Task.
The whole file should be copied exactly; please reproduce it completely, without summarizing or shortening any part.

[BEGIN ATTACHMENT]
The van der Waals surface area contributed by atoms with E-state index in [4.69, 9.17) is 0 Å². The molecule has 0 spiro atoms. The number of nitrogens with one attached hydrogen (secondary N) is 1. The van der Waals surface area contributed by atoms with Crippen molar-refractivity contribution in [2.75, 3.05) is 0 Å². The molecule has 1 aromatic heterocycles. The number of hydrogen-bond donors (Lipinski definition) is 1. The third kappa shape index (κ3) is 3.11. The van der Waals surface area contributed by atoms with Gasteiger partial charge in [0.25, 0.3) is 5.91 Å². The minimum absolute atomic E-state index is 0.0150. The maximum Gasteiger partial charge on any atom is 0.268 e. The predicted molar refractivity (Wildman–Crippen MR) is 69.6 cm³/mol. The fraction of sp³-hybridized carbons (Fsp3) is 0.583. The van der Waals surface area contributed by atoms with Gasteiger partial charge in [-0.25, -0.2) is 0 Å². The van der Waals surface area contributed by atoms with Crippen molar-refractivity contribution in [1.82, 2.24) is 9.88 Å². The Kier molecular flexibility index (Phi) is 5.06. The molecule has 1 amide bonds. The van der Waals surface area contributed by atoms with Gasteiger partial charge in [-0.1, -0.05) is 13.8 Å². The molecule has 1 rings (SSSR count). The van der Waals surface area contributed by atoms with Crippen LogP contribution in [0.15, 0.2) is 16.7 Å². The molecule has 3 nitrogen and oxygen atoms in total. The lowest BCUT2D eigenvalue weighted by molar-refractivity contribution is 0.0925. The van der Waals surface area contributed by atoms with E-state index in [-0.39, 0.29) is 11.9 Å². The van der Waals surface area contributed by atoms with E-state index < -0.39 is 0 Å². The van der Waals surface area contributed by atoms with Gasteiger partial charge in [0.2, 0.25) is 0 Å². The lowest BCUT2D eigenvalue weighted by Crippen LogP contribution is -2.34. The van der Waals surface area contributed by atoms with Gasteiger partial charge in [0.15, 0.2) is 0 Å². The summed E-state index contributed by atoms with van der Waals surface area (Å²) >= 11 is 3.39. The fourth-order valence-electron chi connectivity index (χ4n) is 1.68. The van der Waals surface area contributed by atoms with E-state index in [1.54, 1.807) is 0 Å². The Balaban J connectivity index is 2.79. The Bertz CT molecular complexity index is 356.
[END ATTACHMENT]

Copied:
The van der Waals surface area contributed by atoms with E-state index in [4.69, 9.17) is 0 Å². The molecule has 0 spiro atoms. The number of nitrogens with one attached hydrogen (secondary N) is 1. The van der Waals surface area contributed by atoms with Crippen molar-refractivity contribution in [2.75, 3.05) is 0 Å². The molecule has 1 aromatic heterocycles. The number of hydrogen-bond donors (Lipinski definition) is 1. The third kappa shape index (κ3) is 3.11. The van der Waals surface area contributed by atoms with Gasteiger partial charge in [0.25, 0.3) is 5.91 Å². The minimum absolute atomic E-state index is 0.0150. The maximum Gasteiger partial charge on any atom is 0.268 e. The predicted molar refractivity (Wildman–Crippen MR) is 69.6 cm³/mol. The fraction of sp³-hybridized carbons (Fsp3) is 0.583. The van der Waals surface area contributed by atoms with Gasteiger partial charge in [-0.25, -0.2) is 0 Å². The van der Waals surface area contributed by atoms with Crippen molar-refractivity contribution in [1.82, 2.24) is 9.88 Å². The Kier molecular flexibility index (Phi) is 5.06. The molecule has 1 amide bonds. The van der Waals surface area contributed by atoms with Gasteiger partial charge in [-0.1, -0.05) is 13.8 Å². The molecule has 1 rings (SSSR count). The van der Waals surface area contributed by atoms with Crippen LogP contribution in [0.15, 0.2) is 16.7 Å². The molecule has 3 nitrogen and oxygen atoms in total. The lowest BCUT2D eigenvalue weighted by molar-refractivity contribution is 0.0925. The van der Waals surface area contributed by atoms with E-state index in [-0.39, 0.29) is 11.9 Å². The van der Waals surface area contributed by atoms with E-state index < -0.39 is 0 Å². The van der Waals surface area contributed by atoms with Gasteiger partial charge in [0.2, 0.25) is 0 Å². The lowest BCUT2D eigenvalue weighted by Crippen LogP contribution is -2.34. The van der Waals surface area contributed by atoms with Gasteiger partial charge in [0.15, 0.2) is 0 Å². The summed E-state index contributed by atoms with van der Waals surface area (Å²) >= 11 is 3.39. The fourth-order valence-electron chi connectivity index (χ4n) is 1.68. The van der Waals surface area contributed by atoms with E-state index in [1.54, 1.807) is 0 Å². The Balaban J connectivity index is 2.79. The Bertz CT molecular complexity index is 356.